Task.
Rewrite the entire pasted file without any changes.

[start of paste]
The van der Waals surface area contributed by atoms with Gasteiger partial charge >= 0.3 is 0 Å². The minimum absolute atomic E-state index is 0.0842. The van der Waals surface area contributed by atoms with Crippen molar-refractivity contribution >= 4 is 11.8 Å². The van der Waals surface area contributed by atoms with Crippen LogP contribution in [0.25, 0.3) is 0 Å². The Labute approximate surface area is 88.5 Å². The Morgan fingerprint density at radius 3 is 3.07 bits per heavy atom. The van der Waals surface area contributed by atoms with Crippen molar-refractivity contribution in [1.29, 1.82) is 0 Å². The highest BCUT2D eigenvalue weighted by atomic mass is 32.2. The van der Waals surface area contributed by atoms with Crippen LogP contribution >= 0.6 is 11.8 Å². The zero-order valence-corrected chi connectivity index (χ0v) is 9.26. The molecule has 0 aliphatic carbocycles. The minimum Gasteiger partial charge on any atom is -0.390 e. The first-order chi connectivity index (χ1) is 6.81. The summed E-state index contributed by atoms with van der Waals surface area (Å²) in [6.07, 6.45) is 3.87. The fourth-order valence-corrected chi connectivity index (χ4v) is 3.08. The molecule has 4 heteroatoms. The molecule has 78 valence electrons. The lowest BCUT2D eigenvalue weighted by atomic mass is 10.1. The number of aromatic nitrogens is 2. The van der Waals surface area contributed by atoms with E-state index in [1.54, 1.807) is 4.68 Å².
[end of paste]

The van der Waals surface area contributed by atoms with Gasteiger partial charge >= 0.3 is 0 Å². The minimum absolute atomic E-state index is 0.0842. The van der Waals surface area contributed by atoms with Crippen molar-refractivity contribution >= 4 is 11.8 Å². The van der Waals surface area contributed by atoms with Crippen LogP contribution in [0.25, 0.3) is 0 Å². The Labute approximate surface area is 88.5 Å². The Morgan fingerprint density at radius 3 is 3.07 bits per heavy atom. The van der Waals surface area contributed by atoms with Crippen molar-refractivity contribution in [1.29, 1.82) is 0 Å². The highest BCUT2D eigenvalue weighted by atomic mass is 32.2. The van der Waals surface area contributed by atoms with Crippen LogP contribution >= 0.6 is 11.8 Å². The zero-order valence-corrected chi connectivity index (χ0v) is 9.26. The molecule has 0 aliphatic carbocycles. The minimum Gasteiger partial charge on any atom is -0.390 e. The first-order chi connectivity index (χ1) is 6.81. The summed E-state index contributed by atoms with van der Waals surface area (Å²) in [6.07, 6.45) is 3.87. The fourth-order valence-corrected chi connectivity index (χ4v) is 3.08. The molecule has 4 heteroatoms. The molecule has 78 valence electrons. The lowest BCUT2D eigenvalue weighted by atomic mass is 10.1. The number of aromatic nitrogens is 2. The van der Waals surface area contributed by atoms with E-state index in [1.54, 1.807) is 4.68 Å².